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Book Review: Oil on the Brain

Oil on the Brain: Petroleum's Long, Strange Trip to Your Tank by Lisa Margonelli

Oil on the Brain by Lisa Margonelli was recommended by Paul Sankey at the 2009 Energy Information Administration Conference as a book that provided great insight into the oil industry. I have had it on my list of books to read, and recently picked it up to read during my travels. I have been traveling a lot lately, and I like to read while I travel, so I knocked it out over the past couple of trips I have taken.

The premise of the book is that a person who doesn’t know much about the oil industry sets out to find out what it is really like on the inside. It reminded me in some ways of Crude World by Peter Maass (which I reviewed here). The biggest difference is that Margonelli was approaching the subject from a pretty basic starting point, and Maass had written quite a bit about the industry when he tackled Crude World.

I guess I never cease to be amazed by what people think the oil industry is like, and what it is really like. People seem to think that the oil industry is a bunch of guys in a smoke-filled room who conspire to set prices. To be honest, that’s probably the way I viewed the industry when I was growing up. And still, my first reaction to my cable bill going up is “Those greedy cable companies are ripping me off.” The big difference with the cable companies, though, is that their profits aren’t thrust in everyone’s faces at the end of every quarter. Every time oil prices do spike up and oil companies show nice profits, people do feel like they have been taken advantage of. But I digress a bit.

For this book, Margonelli embedded herself within various sectors of the oil industry. She spent time throughout the supply chain, hanging out at a gas station in California where she found that the owners made more money on candy and soda than they did on gasoline. She spent a day with a tanker truck driver and his dispatcher, and spent time in a refinery and on an oil rig. She even got inside the Strategic Petroleum Reserve, which is typically off limits to visitors. She traveled abroad to Chad, Venezuela, Nigeria, and even Iran to understand the world of oil and what is has meant to these regions.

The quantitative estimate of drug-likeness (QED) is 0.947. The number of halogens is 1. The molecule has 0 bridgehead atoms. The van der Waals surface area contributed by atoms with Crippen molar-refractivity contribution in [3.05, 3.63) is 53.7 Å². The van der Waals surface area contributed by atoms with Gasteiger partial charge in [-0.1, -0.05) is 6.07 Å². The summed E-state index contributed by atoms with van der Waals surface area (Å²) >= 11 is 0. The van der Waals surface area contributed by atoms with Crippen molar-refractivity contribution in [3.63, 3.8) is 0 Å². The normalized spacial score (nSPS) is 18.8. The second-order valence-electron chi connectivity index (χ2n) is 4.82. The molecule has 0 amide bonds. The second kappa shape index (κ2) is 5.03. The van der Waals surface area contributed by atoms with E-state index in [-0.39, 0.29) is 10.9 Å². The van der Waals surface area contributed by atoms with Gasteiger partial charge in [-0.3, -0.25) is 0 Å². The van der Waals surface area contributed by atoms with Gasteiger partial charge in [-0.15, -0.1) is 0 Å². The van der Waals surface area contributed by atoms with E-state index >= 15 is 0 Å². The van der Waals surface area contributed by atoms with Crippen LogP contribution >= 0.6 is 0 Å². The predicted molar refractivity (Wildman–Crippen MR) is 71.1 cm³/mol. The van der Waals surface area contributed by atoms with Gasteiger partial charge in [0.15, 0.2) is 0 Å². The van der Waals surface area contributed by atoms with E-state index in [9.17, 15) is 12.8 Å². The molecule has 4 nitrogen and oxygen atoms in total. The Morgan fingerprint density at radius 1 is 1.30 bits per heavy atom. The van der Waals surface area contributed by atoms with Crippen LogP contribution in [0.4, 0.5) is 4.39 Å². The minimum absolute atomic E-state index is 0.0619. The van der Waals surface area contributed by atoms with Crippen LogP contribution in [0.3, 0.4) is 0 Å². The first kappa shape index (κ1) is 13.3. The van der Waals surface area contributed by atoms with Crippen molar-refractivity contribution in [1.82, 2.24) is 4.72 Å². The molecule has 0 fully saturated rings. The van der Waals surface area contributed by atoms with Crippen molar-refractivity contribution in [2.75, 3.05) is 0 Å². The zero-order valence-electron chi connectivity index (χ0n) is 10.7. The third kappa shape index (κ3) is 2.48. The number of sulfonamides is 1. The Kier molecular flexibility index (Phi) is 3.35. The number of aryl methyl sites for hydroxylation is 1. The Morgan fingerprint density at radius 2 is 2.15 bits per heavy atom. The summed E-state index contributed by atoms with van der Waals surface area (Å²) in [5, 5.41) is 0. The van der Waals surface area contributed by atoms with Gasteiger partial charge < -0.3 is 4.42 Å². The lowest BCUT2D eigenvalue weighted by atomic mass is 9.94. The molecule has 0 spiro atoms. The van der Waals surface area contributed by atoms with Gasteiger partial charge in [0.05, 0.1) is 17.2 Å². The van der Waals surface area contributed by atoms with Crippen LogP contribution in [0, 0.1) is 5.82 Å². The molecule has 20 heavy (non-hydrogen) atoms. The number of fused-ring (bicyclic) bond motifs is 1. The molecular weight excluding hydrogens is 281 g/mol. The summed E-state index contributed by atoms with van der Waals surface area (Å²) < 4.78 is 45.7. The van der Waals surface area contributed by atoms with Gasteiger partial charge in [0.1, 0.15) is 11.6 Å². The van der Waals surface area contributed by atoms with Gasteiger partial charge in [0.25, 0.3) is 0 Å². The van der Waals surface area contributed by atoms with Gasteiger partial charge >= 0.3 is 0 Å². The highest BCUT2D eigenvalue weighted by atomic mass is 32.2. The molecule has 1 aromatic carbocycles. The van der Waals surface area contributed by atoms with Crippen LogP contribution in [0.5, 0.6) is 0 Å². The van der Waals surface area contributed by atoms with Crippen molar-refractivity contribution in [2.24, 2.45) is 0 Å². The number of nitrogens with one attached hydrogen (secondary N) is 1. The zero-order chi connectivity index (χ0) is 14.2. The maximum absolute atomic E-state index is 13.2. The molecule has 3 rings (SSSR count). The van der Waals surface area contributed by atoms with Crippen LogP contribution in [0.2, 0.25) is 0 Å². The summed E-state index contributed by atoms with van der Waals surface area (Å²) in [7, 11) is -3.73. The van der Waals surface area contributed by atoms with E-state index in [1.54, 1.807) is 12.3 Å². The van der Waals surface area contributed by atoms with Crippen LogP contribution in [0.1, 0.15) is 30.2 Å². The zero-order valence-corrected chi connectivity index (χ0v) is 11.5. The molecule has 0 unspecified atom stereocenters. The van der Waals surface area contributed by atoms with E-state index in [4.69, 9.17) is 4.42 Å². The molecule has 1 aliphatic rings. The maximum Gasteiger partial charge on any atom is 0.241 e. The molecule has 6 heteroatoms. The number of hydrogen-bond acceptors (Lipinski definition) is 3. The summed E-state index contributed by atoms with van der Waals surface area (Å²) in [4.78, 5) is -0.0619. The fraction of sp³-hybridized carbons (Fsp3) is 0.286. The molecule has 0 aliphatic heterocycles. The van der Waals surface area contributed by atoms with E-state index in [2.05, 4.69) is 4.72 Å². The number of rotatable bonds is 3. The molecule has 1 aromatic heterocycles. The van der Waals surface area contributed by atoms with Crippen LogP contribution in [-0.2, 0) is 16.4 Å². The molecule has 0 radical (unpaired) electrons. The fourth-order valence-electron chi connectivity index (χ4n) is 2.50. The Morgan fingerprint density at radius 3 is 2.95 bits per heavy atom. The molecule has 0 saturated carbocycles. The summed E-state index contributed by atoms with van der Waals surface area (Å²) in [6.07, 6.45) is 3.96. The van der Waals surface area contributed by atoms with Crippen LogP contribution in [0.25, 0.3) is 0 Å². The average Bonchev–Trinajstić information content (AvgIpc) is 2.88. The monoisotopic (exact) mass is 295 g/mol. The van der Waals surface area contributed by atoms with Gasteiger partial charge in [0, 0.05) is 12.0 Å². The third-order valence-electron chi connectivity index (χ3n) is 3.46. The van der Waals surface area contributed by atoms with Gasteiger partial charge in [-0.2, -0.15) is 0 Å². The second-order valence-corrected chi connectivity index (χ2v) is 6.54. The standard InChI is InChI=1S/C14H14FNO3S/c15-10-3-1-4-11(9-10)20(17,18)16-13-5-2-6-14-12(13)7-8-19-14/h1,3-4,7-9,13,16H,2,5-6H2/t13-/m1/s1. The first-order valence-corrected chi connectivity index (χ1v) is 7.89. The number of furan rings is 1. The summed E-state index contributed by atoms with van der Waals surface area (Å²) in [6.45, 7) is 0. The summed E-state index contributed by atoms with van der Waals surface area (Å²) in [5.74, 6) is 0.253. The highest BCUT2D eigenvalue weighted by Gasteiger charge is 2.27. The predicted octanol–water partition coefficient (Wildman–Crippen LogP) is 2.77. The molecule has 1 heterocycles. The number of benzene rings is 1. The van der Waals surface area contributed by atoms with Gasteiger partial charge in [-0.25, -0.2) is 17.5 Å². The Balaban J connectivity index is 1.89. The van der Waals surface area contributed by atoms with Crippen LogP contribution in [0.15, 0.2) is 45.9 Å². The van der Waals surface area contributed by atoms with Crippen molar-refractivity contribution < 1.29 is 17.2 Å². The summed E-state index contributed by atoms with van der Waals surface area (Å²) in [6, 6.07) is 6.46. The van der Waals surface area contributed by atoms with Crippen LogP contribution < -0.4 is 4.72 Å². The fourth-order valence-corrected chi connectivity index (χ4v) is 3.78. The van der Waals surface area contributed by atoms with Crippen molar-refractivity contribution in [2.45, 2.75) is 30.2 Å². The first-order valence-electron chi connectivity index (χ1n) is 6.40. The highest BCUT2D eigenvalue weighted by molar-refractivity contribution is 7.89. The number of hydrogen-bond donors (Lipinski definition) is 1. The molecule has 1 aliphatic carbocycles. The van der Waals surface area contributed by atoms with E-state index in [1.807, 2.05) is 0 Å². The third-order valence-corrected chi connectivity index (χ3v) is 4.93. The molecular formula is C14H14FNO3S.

Here were what I thought were some of Margonelli’s more interesting observations. She spoke a lot about the indirect costs of using oil. In talking about oil spills, she mentioned that her view of an oil spill had always been dominated by the Exxon Valdez. She had never connected these spills to her own fuel usage, but learned that drivers and boaters spill more oil every year than did the Exxon Valdez. The number she cited was 19 million gallons of oil products spilled each year in our waterways by boaters and auto drivers.

She wrote about the notion that oil companies are in a conspiracy to set prices. A jobber she spoke with – someone who has to buy fuel from the oil companies – said “There are eleven studies which show there isn’t a conspiracy. Chevron, Shell, Exxon – they hate each other. It’s like war daily. For them to collude is insanity, but people believe what they want to believe.”

On that topic, she noted an episode of hypocrisy displayed by Nancy Pelosi. One day in 2006 Pelosi told a group of school children that we hadn’t done enough to reduce our dependence on gasoline, and so demand was high and that’s why the price was high. Then she got in front of the cameras and she cited the conspiracy of big oil and the Republicans working for their interests. But as Margonelli noted, “the myth of conspiracy overwhelms reason, particularly when pump prices and oil company profits are high.” I think the lesson there is “If the talking point is working, keep pushing it.”

She met an old-time wildcatter named Michel Halbouty (now deceased) who complained that the country has not had a coherent energy policy in 30 years. He advocated more promotion of domestic energy exploration, and fears a slow slide into deindustrialization. He noted that the main problem is that “People. Don’t. Care.” As long as they can pull in and fill up, they just don’t care about energy policy.

In China, she met with someone within the government who was involved with energy policy. He noted that it would be a disaster for China to move toward an American way of life, but he says that cars are clearly there to stay in China. On GDP, Margonelli wrote that China requires 4 or 5 times as much energy as Japan per point of GDP. Finally, the minister commented that China needs “a bigger space to survive under U.S. hegemony.” On that point, she also spoke with a European analyst who said that U.S. hegemony is a part of China’s strategy; that if they can get the U.S. to bear the expense of maintaining the energy status quo, they will have the time and resources to retool their economy.